“Indeed, the labeling of groups and individuals as preman (with the term encompassing everything from a criminal, street tough, to an outright organized crime group) has often been used and misused for political purposes. As much as the formal state institutions and political parties have used the gangs for their purposes, they have also often found it convenient to make the gangs and, more broadly, the urban poor their scapegoats. Many underprivileged urban young, or homeless people and beggars have been labeled preman merely because they are poor and live in a slum. Similarly, the Indonesian police have a tendency to call even peaceable groups of young kids just hanging around on the streets preman.” |*|

Ethnic Gangs in Indonesia

Vanda Felbab-Brown of the Brookings Institute wrote: “Some gangs, such as the aforementioned of John Kei’s Key Youth Force, are ethnically based. The transmigrasi policy encouraged population movements throughout the archipelago – mostly Javanese and southern Sulawesi natives moving to other islands; and, inevitably, quite apart from the transmigrasi policy, Jakarta’s economic growth and opportunities attracted migrants from elsewhere. With poor skills and lacking access to established patronage networks, they would often languish in Jakarta’s slums, with particular ethnic groups settling down in particular areas. The young unemployed become easy recruiting targets for ethnically-based gangs. The wider ethnic-minority community would depend on the gang for access to formal and informal jobs and other patronage, with other ethnic enclaves and their gangs remaining closed to outsiders. Some of the prominent ethnically-based gangs have included groups from Ambon, the Moluccas, Timor, and southern Sulawesi, particularly Makassar. [Source: Vanda Felbab-Brown, Brookings Institute, February 6, 2013 |*|]

“Violence between the ethnically-based gangs has occasionally not only triggered violent confrontations in the criminal market, but also set off wider ethnic violence in Indonesia. The November 1998 Ketapang riot in West Jakarta between gangs from Ambon and Flores, provoked by clashes over the control of parking lots and a gambling den, was believed to be the last spark igniting the ethnic and sectarian violence in Ambon during the late 1990s and early 2000s. But that narrative may have merely provided a convenient excuse for the police and military forces to be supporting Betawi (Jakarta native) gangs since then.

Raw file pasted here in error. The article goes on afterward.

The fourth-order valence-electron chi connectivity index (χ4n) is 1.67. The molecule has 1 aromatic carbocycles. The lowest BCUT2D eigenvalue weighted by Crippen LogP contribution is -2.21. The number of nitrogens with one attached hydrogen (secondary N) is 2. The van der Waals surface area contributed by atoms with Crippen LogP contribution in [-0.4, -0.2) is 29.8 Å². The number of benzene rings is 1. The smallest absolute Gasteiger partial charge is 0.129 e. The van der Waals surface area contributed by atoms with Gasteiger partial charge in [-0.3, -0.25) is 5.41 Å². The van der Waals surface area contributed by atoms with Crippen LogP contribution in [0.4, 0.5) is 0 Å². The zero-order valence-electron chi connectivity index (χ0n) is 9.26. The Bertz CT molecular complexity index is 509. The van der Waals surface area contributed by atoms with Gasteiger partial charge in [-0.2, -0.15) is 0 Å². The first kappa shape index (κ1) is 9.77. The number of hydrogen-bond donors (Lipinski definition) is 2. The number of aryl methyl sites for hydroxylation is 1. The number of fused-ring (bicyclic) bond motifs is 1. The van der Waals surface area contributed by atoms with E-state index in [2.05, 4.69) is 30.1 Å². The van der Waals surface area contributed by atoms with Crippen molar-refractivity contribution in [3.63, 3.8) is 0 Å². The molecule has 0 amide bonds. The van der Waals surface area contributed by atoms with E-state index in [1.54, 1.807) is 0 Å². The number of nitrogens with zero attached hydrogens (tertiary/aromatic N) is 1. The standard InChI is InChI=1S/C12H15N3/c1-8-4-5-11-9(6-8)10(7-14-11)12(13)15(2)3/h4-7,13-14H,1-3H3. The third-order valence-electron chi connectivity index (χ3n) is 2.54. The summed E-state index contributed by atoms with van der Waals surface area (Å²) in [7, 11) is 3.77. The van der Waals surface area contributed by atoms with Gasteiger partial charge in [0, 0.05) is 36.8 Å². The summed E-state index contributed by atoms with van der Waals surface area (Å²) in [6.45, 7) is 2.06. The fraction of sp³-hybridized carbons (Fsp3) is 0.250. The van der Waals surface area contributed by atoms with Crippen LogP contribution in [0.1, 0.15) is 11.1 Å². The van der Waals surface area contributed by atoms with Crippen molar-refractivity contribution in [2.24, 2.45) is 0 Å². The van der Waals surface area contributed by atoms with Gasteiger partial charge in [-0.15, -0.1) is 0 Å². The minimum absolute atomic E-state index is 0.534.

Political Power of Gangs in Indonesia

Vanda Felbab-Brown of the Brookings Institute wrote: “Gangs that do provide socio-economic services and hobnob with the politicians can accumulate a great deal of political power. Indeed, it is often very difficult to draw clear distinctions between some gangs and formal political youth organizations in Indonesia. The two entities may strongly overlap in leadership and membership, with each being unique and separate only at the margins. The gangs with the most explicit and thickest connections to formal political parties provide – rather naturally – the most extensive socio-economic and social services beyond protection, such as street cleaning, electricity, water distribution and sewage, flood assistance, and blood donations. They also resolve disputes, whether over land in slum areas without formal justice institutions and rule of law, or even among businessmen who choose to risk going through Indonesia’s corrupt and increasingly unpredictably bribable courts. Importantly, they also deliver votes for their political sponsors, put on mass rallies to demonstrate the particular political party’s street power, intimidate opponents, and break up the opponents’ rallies or labor strikes. Both the gangs and youth organizations help local party bosses to win public goods tenders and are themselves rewarded with such tenders by their political overlords. [Source: Vanda Felbab-Brown, Brookings Institute, February 6, 2013 |*|]

“In Indonesia, and throughout much of South and Southeast Asia, the state and major formal political parties have been better able to hold the rein on the criminal gangs. That is not to say that the urban gangs, and their facades and manifestations as youth wings of political parties, are totally under the thumb of the politicians or military and police forces. They are agents in of themselves, with their own political and coercive power, at times fiercely asserting their own identity and agency. They negotiate and push back against their political-military overlords even as they take orders from them. Still, in contrast to Latin America, the relationship between the gangs and official political power in South and Southeast Asia has overall remained far smoother and less confrontational. By and large, the gangs have remained tightly integrated into the formal political processes and often closely linked with particular political parties. |*|

“Indonesia’s politicians continue to be deeply complicit in the perpetuation of the state-crime/cooptation-repression pattern, for fundamentally breaking with the system would require their sacrificing the various advantages they get from employing the criminal gangs. It is far easier and more convenient to occasionally give in to periodic public outrcries for anti-crime campaigns and to round up the most vulnerable people. |*|